Scientifical editing

The service provider for digitization Editura GmbH OCRes the images and provides us with XML-files. To be more specific our project proceeds consequently according the the P5 Guidelines of the Text Encoding Initiative (TEI).

Hence we can guarantee a platform independent handling with the enormous stocks of the journal. Both encoding and storing, as well as an exchange of data without loss is standardized.

Markup Language

Both XML and the TEI-standard at first glance are similar to HTML which is more familiar since every webpage is using it. However they are distinctly more regulated than that: XML-files have to be well-formed and valid against a schema. Nonetheless XML is extensible, which means that it doesn't consist of a pre-defined set of tags. The different ways of extending are strictly regulated and documented. This is so because mostly you are dealing with data, which are to be handled by different people over a distinct period of time.

By the so-called ›tags‹ all relevant components of a text (i.e. titles, authors but paragraphs and pagebreaks also) are structured and therefore directly made accessible for a later time. Without these markes the digitized text would be just a sequence of not differentiated ›bits‹.

A markup language is a set of predefined rules for encoding text. Markup is always used to make explicit to the machine what is implicit to a person. Since markup is a meta language it will have to be distinguished from the ordinary text language. It will have to be defined: which markup is valid at which point, which markup is necessary and what does it mean. All these informations are hosted in an external file, in the so-called ODD (›one document does it all‹).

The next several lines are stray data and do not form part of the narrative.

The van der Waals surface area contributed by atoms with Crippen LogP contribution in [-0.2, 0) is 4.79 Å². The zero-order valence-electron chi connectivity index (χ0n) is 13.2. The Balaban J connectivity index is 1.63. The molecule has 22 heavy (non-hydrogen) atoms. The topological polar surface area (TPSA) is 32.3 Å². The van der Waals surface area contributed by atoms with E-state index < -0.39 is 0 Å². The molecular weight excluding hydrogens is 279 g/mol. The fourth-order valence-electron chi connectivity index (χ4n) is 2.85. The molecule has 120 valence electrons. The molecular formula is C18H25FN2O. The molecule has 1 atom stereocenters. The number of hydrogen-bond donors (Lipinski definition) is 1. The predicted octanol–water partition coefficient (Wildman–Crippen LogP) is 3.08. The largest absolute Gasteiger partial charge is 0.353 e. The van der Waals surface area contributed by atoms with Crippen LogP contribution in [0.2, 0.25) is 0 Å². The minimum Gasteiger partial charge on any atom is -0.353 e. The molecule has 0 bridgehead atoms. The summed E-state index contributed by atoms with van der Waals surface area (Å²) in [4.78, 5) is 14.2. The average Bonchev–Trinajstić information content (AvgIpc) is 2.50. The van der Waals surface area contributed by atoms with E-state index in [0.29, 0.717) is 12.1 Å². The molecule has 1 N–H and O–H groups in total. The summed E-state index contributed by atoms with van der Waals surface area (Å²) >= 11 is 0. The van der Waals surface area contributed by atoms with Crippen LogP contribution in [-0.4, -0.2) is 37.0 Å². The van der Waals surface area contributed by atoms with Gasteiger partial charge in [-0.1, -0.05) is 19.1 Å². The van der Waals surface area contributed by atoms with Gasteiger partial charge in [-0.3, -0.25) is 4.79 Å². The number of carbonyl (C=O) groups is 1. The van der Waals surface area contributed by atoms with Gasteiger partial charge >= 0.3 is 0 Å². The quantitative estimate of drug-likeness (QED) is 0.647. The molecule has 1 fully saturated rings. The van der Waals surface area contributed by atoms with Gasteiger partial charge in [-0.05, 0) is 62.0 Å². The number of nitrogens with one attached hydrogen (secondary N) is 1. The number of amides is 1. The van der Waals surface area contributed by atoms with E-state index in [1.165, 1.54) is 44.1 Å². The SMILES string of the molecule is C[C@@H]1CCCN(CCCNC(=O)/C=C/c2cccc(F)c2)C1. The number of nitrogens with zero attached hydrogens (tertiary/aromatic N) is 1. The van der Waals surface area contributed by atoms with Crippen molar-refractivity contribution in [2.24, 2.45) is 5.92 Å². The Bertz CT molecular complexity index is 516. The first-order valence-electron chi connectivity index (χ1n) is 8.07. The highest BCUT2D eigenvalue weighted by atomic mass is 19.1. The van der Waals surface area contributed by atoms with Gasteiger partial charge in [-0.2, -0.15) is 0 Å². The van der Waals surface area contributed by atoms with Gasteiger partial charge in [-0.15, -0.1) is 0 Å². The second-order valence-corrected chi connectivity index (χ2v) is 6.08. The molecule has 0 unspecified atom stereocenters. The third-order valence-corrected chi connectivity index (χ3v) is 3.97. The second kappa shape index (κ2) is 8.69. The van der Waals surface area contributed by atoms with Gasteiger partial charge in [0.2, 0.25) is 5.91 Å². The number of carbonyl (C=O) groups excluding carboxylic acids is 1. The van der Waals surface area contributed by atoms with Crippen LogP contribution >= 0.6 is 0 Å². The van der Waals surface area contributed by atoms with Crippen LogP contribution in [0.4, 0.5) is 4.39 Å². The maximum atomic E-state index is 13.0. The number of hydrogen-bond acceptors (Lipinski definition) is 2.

Just an example out of the ›Dingler‹

The »Polytechnische Journal« macht extensively makes use of emphasizing certain components of the text. Therefore in the first half of the nineteenth century they especially used letter-spacing. There can be various reasons for doing so. To be more specific Dingler spaces out words/sentences in four different cases: 1) names of persons, 2) certain important terms, 3) internal as well as external links, and 4) words to be emphasized linguistically.

In the automatically OCRed text it is just distinguished between normal and wide letter-spacing. It is not possible to name the certain function of this. In a second and not automatically proceeded step it is to be decided why in a certain case a term or phrase was spaced out by the editors.

Two examples to illustrate this: Step 1 means the automatically provided encoding by our service provider for digitization  Editura GmbH. Step 2 is to be carried out by hand at a later time, since there a content-based decision is indispensible:

1st example: terms in foreign language

1. step: <hi rend="roman">Rouge vegetal</hi>

2. step: <term xml:lang="fr">Rouge vegetal</term>

 
2nd example: spaced out surnames

1. step: <hi rend="roman wide-spaced">Anna</hi>

2. step: <name type="person" rend="roman wide-spaced">Anna</name>